G8 foreign ministers struggled in vain to agree on a united approach to the bloody conflict in Syria. The talks in London did, however, achieve consensus regarding the situation on the Korean peninsula.
The eight foreign ministers from Britain, France, Italy, Germany, Japan, Canada, the US and Russia condemned "in the strongest possible terms the continued development of [North Korea's] nuclear weapons and ballistic missile programs." The final statement by the G8 nations threatened Pyongyang with further sanctions if it goes ahead with missile tests.
The ministers made very clear that threats of nuclear attacks on the United States are not acceptable. They did not know whether there were domestic reasons for the North Korean leader's military rhetoric. But that is not what matters, according to German Foreign Minister Guido Westerwelle. "What is crucial in the end is that this rhetoric does not end in war," Westerwelle said. He described the situation as "worrying," adding that North Korea's threats must be taken seriously.
United in condemnation
Russian Foreign Minister Sergei Lavrov shared these concerns and supported the statement on North Korea. "On North Korea, we have no differences with the United States," Lavrov told reporters, adding that Russia is, after all, situated in the same region. "You should not scare anyone with military maneuvers."
Lavrov's German counterpart said that not only Western nations must be united on the issue, but China and Russia, too. "It is my impression that both have that intention," Westerwelle said.
According to Hanns Maull, a political scientist from the University of Trier, none of the G8 countries can really exert any pressure on North Korea. That role, he said, could only fall to North Korea's last ally, China.
Maull added that the fact that Russia has turned its back on Pyongyang and clearly signaled uneasiness with the situation also plays a role: "But where North Korea and the Korean Peninsula are concerned, China is the key major power, along with the United States."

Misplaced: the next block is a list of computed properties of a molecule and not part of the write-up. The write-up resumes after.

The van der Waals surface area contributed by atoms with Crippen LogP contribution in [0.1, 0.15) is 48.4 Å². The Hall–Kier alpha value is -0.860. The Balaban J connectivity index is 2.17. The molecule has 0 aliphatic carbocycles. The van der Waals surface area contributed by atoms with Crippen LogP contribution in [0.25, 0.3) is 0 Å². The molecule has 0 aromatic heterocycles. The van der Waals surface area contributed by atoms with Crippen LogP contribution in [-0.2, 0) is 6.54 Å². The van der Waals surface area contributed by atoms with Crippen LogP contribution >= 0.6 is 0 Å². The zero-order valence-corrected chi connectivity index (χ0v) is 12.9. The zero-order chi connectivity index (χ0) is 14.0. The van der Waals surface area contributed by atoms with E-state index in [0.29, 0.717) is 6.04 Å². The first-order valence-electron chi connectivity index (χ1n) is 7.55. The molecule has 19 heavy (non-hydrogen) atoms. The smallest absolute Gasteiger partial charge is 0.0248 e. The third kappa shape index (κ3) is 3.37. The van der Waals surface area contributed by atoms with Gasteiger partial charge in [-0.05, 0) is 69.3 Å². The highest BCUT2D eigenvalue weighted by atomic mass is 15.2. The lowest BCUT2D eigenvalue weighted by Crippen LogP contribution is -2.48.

Russia and the seven other leading industrialized nations see eye to eye on North Korea, but there is division over the conflict in Syria. In London, U.S. Secretary of State John Kerry and Foreign Minister Westerwelle met with representatives from the Syrian opposition, while Russia's foreign minister continues to support the Syrian government and President Assad. Guido Westerwelle described the situation in Syria as "terrible," and added that more weapons in the country do not necessarily mean fewer casualties. The German foreign minister is sceptical about an end to the European weapons embargo for Syrian insurgents, while France and Britain urge ending the embargo. Westerwelle also warned of a radicalization of the opposition, pointing out that Islamist terrorists might see "Damascus as a stop on the way to Jerusalem."
Germany favors a political process aimed at fostering a dialogue between the Syrian opposition and moderate members of the regime. Syrian opposition leaders, present on the sidelines of the meeting in London, also repeated calls for a political process. Western diplomats hope Russia might support such a process after all.
No headway would be made by attempting a quick military solution, Guido Westerwelle said. "Stable, sustainable solutions always imply a balance between different religions, ethnicities and sections of the population," he said. "In that respect, a political process is crucial, and it is Germany's role to push this process and support diplomatic solutions wherever possible."
In reality, the G8 is unable to cope with the Syrian civil war - it is the wrong body, said Hanns Maull, because the G8 cannot decide anything. Furthermore: "Russia is present at the G8 meetings, so the conflict mirrors that in the UN Security Council, which is much more relevant than the G8," he explained, adding that Russia would have to stop blocking Security Council measures if a real solution to the Syrian conflict is to become possible.
The G8 format was more or less superfluous in foreign policy matters, the political scientist said. He hinted that the group could be replaced by the G20, which includes China and important emerging nations.
German Foreign Minister Westerwelle disagreed with this assessment. He said that the informal G8 dinner in particular offered an important occasion for the foreign ministers to learn more about their colleagues' interests. "You cannot expect that the G8 will meet in London and the problems in places like Syria will simply be resolved," he said. "But it is important to stay in touch and not let talks stall. In difficult times in particular, negotiating formats like the G8 are especially important."
Both North Korea and the difficult negotiations with Iran illustrate how important disarmament and the nonproliferation of nuclear weapons are in the long run, Westerwelle said. He added that even fundamental visions like total nuclear disarmament were raised at G8 summits, although this was not his "personal pet issue." It wasn't about illusions, explained Westerwelle, but about a peaceful world for all mankind.